Writer and children’s book author Robert Kimmel Smith, widely known for such popular middle grade novels as Chocolate Fever and The War with Grandpa, died on April 18 at his home in Manhattan of natural causes. His wife, Margery Nathanson, confirmed that he had suffered from Alzheimer’s disease since 2015. He was 89.
Smith was born July 31, 1930 in Brooklyn, N.Y. and grew up near Ebbetts Field, able to walk to games in the bleachers and cementing his lifelong love of baseball. An early reader, Smith told Something About the Author that he was so enamored of adventure tales of pirates and the Wild West that he saw authors as heroes. He began jotting down his own stories in grade school and continued that pursuit into high school, at which point he told his parents of his ambitions to become a writer. “They said, quote, ‘There’s no way you can ever make a living,’ ” Smith recalled to SATA.
Heeding his parents’ urging to have a career to fall back on, Smith enrolled at Brooklyn College to begin pre-med studies. But he quickly realized college wasn’t a good fit, and dropped out. Soon after, he was drafted into the U.S. Army. He was stationed in Germany where he told SATA “there was a very fine post library” he could use, and where he and some fellow soldiers wrote musical revues and formed a barbershop quartet.
Back in New York following his discharge from the Army in 1953, Smith met Claire Medney on a blind date. “She loved books and reading as much as I did,” he told SATA. After that first date, Smith and Medney both told their mothers they had met the person they were going to marry. The pair wed in 1954 and settled in Brooklyn, again near Ebbets Field. They would eventually welcome a daughter and a son.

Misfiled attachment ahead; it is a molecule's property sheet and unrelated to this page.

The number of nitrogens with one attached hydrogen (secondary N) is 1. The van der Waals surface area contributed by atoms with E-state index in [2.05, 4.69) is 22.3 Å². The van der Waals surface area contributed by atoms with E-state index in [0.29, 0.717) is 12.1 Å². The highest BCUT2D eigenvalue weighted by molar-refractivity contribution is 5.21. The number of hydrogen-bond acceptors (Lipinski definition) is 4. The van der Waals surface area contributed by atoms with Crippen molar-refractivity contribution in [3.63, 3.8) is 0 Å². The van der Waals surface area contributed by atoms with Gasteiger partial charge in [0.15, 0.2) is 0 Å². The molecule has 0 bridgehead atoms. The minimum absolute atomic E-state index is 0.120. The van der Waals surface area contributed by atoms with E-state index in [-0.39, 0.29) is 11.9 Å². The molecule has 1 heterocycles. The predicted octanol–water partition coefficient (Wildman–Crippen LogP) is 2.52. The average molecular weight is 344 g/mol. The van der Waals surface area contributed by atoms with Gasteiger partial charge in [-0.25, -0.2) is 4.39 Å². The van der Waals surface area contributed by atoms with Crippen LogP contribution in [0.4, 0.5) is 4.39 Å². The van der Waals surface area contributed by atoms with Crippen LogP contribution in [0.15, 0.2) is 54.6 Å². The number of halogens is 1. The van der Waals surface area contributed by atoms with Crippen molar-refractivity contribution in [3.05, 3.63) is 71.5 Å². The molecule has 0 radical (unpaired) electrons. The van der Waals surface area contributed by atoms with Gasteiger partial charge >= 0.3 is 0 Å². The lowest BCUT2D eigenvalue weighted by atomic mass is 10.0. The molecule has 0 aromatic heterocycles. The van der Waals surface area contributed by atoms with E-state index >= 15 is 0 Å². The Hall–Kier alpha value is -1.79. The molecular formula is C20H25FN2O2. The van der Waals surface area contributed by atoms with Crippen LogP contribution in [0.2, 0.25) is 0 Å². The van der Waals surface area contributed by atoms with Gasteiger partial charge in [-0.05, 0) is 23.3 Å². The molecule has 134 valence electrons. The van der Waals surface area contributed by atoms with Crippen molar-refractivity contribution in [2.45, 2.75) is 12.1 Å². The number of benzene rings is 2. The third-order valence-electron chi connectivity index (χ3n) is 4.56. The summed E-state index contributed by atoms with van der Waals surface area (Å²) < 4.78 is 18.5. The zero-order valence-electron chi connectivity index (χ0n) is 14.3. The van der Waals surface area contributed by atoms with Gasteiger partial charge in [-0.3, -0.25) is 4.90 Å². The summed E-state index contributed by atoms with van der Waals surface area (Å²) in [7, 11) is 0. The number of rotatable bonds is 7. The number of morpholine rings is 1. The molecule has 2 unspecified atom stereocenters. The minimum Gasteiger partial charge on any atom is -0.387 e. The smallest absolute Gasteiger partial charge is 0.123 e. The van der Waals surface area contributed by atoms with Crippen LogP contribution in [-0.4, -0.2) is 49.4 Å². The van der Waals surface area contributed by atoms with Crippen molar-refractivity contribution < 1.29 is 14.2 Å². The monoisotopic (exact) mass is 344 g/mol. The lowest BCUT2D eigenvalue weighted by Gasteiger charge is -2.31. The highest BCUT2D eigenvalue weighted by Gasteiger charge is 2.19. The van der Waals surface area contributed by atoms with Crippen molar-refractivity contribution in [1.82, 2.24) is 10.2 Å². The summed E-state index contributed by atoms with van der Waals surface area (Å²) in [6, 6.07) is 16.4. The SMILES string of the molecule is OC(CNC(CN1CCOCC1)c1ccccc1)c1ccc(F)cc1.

Smith worked as a traveling salesman among other things during the mid 1950s before landing a position as a copywriter at advertising firm Doyle, Dane, Bernbach in 1957. “That’s where my education in writing really began,” he said in his SATA interview, noting that he benefited from the discipline of sticking to a deadline. Smith rose through the ranks in advertising, becoming a copy chief at Grey Advertising and then in 1967 forming his own firm, Smith & Toback, with partner Harvard Toback.
Throughout his ad agency years, Smith sold several pieces of short fiction to magazines under the pseudonym Peter Marks, all the while holding on to his dream or writing a novel. He has credited his wife Claire, who became a literary agent at Harold OberAssociates, with being his best editor and great supporter. On January 1, 1970, Smith embarked on a new career path and became a full-time writer. The first manuscript he completed was inspired by a humorous story he had been telling his then-seven-year-old daughter Heidi about a boy who loved chocolate more than anything else. The result was Chocolate Fever, which was published by Coward McCann and Geoghegan in 1972. The book has remained in print over the years and has sold more than two million copies.
With that first book under his belt, Smith was writing at full steam, publishing a trio of novels for adults with Simon & Schuster starring Sadie Shapiro, a wisecracking septuagenarian known for her knitting, as well as the more serious Jane’s House (Morrow, 1982) about a husband and family grieving the untimely death of their wife and mother. It was produced for television in 1994 in a movie starring James Woods and Anne Archer. Smith also wrote several plays and television scripts during this fruitful period.
By the early 1980s, Smith again focused on writing for children. The War with Grandpa (Delacorte, 1984) tells the tale of Peter, a boy who is not happy about relinquishing his bedroom when his widowed grandfather comes to live with the family, so he declares war. The novel won 11 IRA-CBC Children’s Choice state reading awards and has been adapted as a feature film starring Robert De Niro as Grandpa, slated for release later this year. Delacorte plans to simultaneously publish a movie tie-in edition.
Claire Smith died of lung cancer in 1998. In 2000, Robert Smith married Margery Nathanson, former director of design services for the New York City Department of Transportation, gallerist and collector of Latin American folk art. Their family recalled in an obituary note that Smith serenaded Nathanson at their wedding ceremony and continued to do so during the two decades they shared together living in Manhattan.